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Association between aspirin use and risk of dementia: a systematic review and meta-analysis

Eur Geriatr Med. 2023 Oct 23. doi: 10.1007/s41999-023-00877-9. Online ahead of print.


PURPOSE: Dementia and Alzheimer’s disease (AD) pose significant challenges to public health globally with no effective treatment strategies available. Therefore, the research focuses on developing effective prophylaxis to prevent the onset of these diseases. Recent studies have suggested that low-dose aspirin may help reduce the risk of dementia. Nonetheless, evidence regarding the correlation between aspirin consumption and the onset of dementia and AD is limited. This review aims to provide an up-to-date summary of the existing evidence and evaluate the association between aspirin and the onset of dementia and Alzheimer’s disease.

METHODS: A systematic search of PubMed, Embase, Web of Science, PsycINFO, and CINAHL databases was conducted to find eligible studies published until April 2023. A random-effects meta-analysis of the eligible studies was then performed to assess the link between aspirin use and the onset of dementia and Alzheimer’s disease. Additionally, we conducted subgroup analyses to evaluate the overall effect of low-dose (75-100 mg) aspirin consumption on the onset of dementia and AD.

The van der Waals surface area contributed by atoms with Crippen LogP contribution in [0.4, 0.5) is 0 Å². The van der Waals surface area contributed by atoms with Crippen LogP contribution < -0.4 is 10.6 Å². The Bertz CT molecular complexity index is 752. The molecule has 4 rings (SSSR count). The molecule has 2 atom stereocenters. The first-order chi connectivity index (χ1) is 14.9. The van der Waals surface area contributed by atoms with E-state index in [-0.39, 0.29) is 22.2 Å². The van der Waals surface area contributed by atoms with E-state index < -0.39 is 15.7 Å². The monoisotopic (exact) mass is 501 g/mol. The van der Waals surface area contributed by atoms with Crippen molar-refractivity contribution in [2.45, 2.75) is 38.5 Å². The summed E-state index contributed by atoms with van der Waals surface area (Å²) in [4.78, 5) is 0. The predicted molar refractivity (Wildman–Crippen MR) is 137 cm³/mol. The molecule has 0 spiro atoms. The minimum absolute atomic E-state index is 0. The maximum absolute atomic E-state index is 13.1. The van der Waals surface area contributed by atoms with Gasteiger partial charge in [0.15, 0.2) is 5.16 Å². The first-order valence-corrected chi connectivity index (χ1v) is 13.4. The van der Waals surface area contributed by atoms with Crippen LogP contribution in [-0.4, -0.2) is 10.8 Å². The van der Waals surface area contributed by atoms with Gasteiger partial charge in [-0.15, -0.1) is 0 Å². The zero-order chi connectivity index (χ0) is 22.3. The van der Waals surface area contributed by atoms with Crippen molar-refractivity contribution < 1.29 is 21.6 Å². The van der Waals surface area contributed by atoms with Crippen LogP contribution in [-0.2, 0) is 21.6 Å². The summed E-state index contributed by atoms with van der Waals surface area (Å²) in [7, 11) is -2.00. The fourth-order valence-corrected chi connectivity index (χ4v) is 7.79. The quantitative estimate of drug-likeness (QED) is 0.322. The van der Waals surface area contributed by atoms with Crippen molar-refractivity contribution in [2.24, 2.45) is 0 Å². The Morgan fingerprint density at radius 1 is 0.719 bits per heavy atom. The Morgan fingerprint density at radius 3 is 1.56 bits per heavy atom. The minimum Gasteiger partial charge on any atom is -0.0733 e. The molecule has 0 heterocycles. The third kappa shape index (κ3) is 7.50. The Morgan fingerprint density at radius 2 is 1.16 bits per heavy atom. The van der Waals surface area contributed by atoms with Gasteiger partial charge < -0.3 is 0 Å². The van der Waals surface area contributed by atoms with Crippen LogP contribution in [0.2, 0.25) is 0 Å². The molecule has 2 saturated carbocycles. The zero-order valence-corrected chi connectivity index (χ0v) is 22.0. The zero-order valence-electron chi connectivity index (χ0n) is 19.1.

RESULTS: A total of 875 studies were identified, with only 22 meeting the inclusion criteria. There was no statistically significant impact of aspirin consumption on the onset of dementia (HR 1.13, 11 studies) or Alzheimer’s disease (HR 0.91, 3 studies). Additionally, subgroup analysis showed that taking low doses of aspirin (75-100 mg) did not significantly affect the onset of either dementia (HR 0.96, 13 studies) or Alzheimer’s disease (HR 0.85, 2 studies).

CONCLUSIONS: Aspirin use does not decrease the risk of dementia or AD, even when taken in low doses. However, the quality of the studies analyzed was inadequate, with only three randomized controlled trials included in the review. Future high-quality studies are needed to assess the effect of aspirin consumption on these diseases. These findings may assist clinicians in selecting appropriate prophylactic strategies for patients at risk of developing dementia and AD.

PMID:37870707 | DOI:10.1007/s41999-023-00877-9

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